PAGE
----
I went on, afterwards, to see Maggie and Jim Birley who run Scottish Wood, a community sawmill, at Inzievar Woods between Alloa and Dunfermline, on the north bank of the Forth. In fact you can see the Forth bridges from their 55 acre woodland, which they bought 15 years ago as somewhere to live. When they couldn’t sell the oak trees they felled to make room for the home they’ve built, they decided to rent a Wood-Mizer mobile sawmill and see if they could sell oak boards themselves. They haven’t looked back, and from those small beginnings they have created a sawmill that employs five people, and is no overwhelmed by demand for local, Scottish wood, particularly larch and oak.

They too live their lives to the rhythm of a different drum. Their woodlands were previously part of the Inzievar estate and very much off limits to local folk. Now Maggie and Jim have made paths everywhere and encourage locals to walk and play in the woods. They’ve suggested fires can be made around the pond, so that young adventurers can have their own fun and build dens and do stuff. They work in partnership with local organisations to use parts of the woodland for mountain biking, with the kids building their own tracks. They try to take a soft approach to litter, leaving it to walkers to pick up what’s left by less thoughtful visitors.

There will be an  article about Maggie and Jim’s woodland in the next issue of Smallwoods, and an article about their community sawmill in a future issue of Living Woods.

Scottish Wood: http://www.scottishwood.co.uk

Squirrel crisps

Anyone who has read Living Woods will probably know that we have a section entitled the Wood Food Guide. The idea of this is to promote food related to woodlands, forests and trees: anything from apples, to chestnuts and wild garlic, plus venison, smoked fish and rabbit. In the current issue we’re looking at the many uses of birch sap, medicinally and for the brewing of wine and beer. So it was with excitement that I discovered that Walkers are now producing Cajun Squirrel crisps. The grey squirrel not only damages and kills trees, but also undermines our dwindling population of native red squirrels. It transpires Walkers are experimenting with flavours, and you can vote for which one you want to keep, but sadly claim ‘no squirrels were harmed in the making of this crisp!’. There are woodland and forest owners out there who’ll be very sad to hear that. They’re quite nice though!


Is an Ecofan really of value?

Is an Ecofan really of value?

One of the products we’ve been testing recently at Living Woods is an Ecofan. This is a seemingly clever device that you place atop your woodburning stove. The heat in the stove is converted into electricity to power a fan that distributes the heat around the room. It certainly alerts you that the stove is warming up, if the flames and glow weren’t enough. But is it worth the £100-odd that you could be spending on firewood??? The trouble is we can’t think of an objective way of testing the Ecofan. We want to find out if the resources and effort spent in its production are in any way balanced by the benefits it offers the home. Any ideas and thoughts on an e-postcard please.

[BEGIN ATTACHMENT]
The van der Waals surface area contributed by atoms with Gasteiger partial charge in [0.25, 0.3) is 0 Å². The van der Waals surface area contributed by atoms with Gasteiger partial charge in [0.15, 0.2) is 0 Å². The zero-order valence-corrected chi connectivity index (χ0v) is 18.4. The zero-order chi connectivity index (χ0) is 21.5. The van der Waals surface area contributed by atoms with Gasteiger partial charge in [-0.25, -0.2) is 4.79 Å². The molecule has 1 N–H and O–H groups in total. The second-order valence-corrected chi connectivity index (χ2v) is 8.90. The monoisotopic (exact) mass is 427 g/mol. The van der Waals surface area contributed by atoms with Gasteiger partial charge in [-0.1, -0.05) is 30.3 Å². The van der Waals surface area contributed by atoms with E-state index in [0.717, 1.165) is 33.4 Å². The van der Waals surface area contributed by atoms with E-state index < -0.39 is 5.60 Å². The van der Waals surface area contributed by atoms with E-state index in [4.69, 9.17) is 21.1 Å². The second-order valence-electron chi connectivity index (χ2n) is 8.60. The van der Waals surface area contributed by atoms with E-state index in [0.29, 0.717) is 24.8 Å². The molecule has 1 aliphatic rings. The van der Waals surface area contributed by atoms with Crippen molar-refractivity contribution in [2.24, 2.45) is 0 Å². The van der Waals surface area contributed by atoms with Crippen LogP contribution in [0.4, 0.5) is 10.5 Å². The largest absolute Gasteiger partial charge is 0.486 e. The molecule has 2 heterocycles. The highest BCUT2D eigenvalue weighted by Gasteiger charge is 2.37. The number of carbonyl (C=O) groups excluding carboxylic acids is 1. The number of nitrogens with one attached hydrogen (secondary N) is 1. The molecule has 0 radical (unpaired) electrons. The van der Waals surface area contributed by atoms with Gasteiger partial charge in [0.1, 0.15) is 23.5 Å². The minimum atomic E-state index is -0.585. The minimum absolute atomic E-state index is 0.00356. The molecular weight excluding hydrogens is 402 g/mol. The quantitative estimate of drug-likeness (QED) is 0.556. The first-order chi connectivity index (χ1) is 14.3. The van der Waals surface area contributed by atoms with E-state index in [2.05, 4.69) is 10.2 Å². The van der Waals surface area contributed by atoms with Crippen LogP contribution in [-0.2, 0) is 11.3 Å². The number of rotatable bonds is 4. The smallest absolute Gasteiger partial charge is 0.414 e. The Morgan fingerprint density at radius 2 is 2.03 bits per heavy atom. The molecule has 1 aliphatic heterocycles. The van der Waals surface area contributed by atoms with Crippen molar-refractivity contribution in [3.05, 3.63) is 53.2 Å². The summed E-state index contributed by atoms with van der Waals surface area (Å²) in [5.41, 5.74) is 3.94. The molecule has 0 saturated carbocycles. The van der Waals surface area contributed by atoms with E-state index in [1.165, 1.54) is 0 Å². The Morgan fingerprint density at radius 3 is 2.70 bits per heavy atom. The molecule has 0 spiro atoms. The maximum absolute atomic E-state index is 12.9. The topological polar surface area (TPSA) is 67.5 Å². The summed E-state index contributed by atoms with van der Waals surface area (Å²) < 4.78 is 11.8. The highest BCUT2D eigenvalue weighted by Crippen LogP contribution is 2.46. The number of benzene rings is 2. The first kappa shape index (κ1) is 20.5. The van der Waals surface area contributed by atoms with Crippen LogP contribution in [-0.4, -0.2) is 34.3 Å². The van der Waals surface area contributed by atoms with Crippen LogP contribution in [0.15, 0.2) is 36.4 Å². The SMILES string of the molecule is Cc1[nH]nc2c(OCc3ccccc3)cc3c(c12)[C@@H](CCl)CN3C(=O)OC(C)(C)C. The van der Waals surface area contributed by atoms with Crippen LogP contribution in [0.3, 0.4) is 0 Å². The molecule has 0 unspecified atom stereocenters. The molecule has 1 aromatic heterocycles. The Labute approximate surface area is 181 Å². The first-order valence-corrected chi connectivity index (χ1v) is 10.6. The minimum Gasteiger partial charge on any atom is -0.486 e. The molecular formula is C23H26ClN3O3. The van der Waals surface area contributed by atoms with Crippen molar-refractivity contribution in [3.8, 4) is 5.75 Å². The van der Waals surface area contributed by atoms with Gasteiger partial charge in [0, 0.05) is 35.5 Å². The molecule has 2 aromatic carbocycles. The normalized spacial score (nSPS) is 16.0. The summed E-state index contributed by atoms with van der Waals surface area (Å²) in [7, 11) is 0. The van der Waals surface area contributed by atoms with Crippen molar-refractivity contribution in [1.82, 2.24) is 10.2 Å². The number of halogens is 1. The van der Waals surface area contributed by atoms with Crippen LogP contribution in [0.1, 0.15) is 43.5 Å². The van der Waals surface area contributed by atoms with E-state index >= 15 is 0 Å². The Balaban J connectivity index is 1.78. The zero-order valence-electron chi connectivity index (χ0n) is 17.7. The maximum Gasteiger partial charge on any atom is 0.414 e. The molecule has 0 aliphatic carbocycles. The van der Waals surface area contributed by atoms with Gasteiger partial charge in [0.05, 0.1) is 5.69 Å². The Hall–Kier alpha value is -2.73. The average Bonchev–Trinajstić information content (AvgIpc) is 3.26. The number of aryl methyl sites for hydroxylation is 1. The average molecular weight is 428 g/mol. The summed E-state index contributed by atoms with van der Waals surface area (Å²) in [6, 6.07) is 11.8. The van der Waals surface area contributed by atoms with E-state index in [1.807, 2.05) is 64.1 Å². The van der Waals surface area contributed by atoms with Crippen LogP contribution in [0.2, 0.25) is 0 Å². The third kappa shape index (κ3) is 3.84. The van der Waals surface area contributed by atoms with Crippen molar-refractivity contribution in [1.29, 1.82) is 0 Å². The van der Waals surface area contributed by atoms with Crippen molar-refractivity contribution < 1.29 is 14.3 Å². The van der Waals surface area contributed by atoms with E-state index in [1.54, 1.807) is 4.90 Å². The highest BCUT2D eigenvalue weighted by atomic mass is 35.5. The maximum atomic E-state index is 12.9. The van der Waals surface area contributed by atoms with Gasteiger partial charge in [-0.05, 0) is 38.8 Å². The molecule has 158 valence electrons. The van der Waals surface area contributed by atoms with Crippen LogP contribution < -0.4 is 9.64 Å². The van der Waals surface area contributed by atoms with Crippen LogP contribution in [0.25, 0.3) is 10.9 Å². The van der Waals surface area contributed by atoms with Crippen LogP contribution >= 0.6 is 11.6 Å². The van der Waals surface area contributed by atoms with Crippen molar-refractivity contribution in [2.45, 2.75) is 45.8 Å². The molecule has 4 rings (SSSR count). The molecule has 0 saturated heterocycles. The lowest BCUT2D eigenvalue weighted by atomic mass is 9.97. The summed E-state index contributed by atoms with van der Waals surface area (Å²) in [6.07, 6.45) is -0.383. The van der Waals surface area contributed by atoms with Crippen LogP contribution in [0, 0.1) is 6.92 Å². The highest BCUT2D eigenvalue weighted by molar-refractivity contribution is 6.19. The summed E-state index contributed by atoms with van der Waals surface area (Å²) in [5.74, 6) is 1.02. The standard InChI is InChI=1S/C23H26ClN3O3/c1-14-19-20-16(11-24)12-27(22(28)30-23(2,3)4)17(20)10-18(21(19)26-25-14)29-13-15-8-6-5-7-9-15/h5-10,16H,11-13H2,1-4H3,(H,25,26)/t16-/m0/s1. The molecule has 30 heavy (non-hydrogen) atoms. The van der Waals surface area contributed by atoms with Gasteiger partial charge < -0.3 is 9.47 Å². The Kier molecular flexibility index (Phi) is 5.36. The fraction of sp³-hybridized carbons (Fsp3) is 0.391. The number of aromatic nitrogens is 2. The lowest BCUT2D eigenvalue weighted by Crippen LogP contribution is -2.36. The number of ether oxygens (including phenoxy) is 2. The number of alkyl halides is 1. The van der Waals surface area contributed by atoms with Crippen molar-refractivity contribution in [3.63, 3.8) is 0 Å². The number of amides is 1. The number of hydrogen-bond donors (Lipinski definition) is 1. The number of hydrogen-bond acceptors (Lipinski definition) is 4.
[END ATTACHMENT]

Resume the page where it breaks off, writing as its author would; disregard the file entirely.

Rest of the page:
Ecofans: www.calfire.com

Thursday’s Postbag

Tormek's jigs were in today's postbag

Tormek's jigs were in today's postbag

Today’s postbag at Living Woods included two Tormek jigs for axes and knives. As you’ll discover in the next issue of Living Woods, we’ve been testing Tormek’s T-3 wetstone grinder, which is well suited to taking out and about because it is light and portable. In subsequent issues we plan to discuss the sharpening of axes and other woodland tools, using powered and hand sharpening systems.

Farm for the Future

If you didn’t see BBC2’s A Farm of the Future episode of the Natural World on Friday 20th February I strongly recommend you watch it asap on iPlayer. Film-maker Rebecca Hosking returns to her family farm in Devon and realises its survival is predicated by a reliance on oil: not just the price but its very availability. She visits various farms and talks to various experts, with the highlight for us wood-lovers of a guided tour by Martin Crawford of his forest garden at the Agroforestry Research Trust in Devon, where he is growing (amongst many other things) nuts to see if they can be used instead of cereal crops (which rely so heavily upon petrochemicals).

Rebecca also visited a woodland farm in Wales where they feed tree leaves to cattle and sheep. This is a fantastic film, which will be on iPlayer, I think, for 30 days. So hurry. Do tell us what you think.

Here are a couple of useful links relating to this story:

Permaculture Magazine: www.permaculture.co.uk

Agroforestry Research Trust: www.agroforestry.co.uk

Farm of the Future: www.bbc.co.uk/iplayer/episode/b00hs8zp/Natural_World_20082009_A_Farm_for_the_Future/